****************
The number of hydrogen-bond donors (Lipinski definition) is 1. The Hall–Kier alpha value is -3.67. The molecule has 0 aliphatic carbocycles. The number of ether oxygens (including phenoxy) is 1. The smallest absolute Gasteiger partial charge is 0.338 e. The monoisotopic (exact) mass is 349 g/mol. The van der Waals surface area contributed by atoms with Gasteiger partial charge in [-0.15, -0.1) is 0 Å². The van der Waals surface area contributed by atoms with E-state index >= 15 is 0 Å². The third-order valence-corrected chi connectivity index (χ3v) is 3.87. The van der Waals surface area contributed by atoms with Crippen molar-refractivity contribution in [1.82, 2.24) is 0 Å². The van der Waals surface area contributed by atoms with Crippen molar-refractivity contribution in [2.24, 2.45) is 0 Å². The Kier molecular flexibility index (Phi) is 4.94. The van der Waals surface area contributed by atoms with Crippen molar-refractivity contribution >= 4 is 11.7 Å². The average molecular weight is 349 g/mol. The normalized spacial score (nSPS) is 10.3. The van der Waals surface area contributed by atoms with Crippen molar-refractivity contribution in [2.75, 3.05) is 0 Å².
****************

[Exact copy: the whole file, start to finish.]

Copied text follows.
The number of hydrogen-bond donors (Lipinski definition) is 1. The Hall–Kier alpha value is -3.67. The molecule has 0 aliphatic carbocycles. The number of ether oxygens (including phenoxy) is 1. The smallest absolute Gasteiger partial charge is 0.338 e. The monoisotopic (exact) mass is 349 g/mol. The van der Waals surface area contributed by atoms with Gasteiger partial charge in [-0.15, -0.1) is 0 Å². The van der Waals surface area contributed by atoms with E-state index >= 15 is 0 Å². The third-order valence-corrected chi connectivity index (χ3v) is 3.87. The van der Waals surface area contributed by atoms with Crippen molar-refractivity contribution in [1.82, 2.24) is 0 Å². The van der Waals surface area contributed by atoms with Crippen molar-refractivity contribution in [2.24, 2.45) is 0 Å². The Kier molecular flexibility index (Phi) is 4.94. The van der Waals surface area contributed by atoms with Crippen molar-refractivity contribution >= 4 is 11.7 Å². The average molecular weight is 349 g/mol. The normalized spacial score (nSPS) is 10.3. The van der Waals surface area contributed by atoms with Crippen molar-refractivity contribution in [2.75, 3.05) is 0 Å².